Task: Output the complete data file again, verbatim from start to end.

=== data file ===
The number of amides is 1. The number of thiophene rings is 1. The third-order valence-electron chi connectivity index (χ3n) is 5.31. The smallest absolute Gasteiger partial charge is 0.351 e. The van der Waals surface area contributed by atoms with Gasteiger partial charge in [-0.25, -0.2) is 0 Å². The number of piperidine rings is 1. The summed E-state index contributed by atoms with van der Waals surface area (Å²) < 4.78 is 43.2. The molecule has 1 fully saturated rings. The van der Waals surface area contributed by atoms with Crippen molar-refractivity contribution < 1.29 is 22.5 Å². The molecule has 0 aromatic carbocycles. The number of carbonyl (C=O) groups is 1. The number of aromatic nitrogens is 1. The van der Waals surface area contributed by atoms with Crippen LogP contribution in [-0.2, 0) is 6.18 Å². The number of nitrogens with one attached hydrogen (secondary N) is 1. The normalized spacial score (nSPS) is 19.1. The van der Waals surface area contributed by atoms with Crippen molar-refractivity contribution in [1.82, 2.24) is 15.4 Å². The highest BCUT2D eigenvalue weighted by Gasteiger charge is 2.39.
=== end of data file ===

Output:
The number of amides is 1. The number of thiophene rings is 1. The third-order valence-electron chi connectivity index (χ3n) is 5.31. The smallest absolute Gasteiger partial charge is 0.351 e. The van der Waals surface area contributed by atoms with Gasteiger partial charge in [-0.25, -0.2) is 0 Å². The number of piperidine rings is 1. The summed E-state index contributed by atoms with van der Waals surface area (Å²) < 4.78 is 43.2. The molecule has 1 fully saturated rings. The van der Waals surface area contributed by atoms with Crippen molar-refractivity contribution < 1.29 is 22.5 Å². The molecule has 0 aromatic carbocycles. The number of carbonyl (C=O) groups is 1. The number of aromatic nitrogens is 1. The van der Waals surface area contributed by atoms with Crippen LogP contribution in [-0.2, 0) is 6.18 Å². The number of nitrogens with one attached hydrogen (secondary N) is 1. The normalized spacial score (nSPS) is 19.1. The van der Waals surface area contributed by atoms with Crippen molar-refractivity contribution in [1.82, 2.24) is 15.4 Å². The highest BCUT2D eigenvalue weighted by Gasteiger charge is 2.39.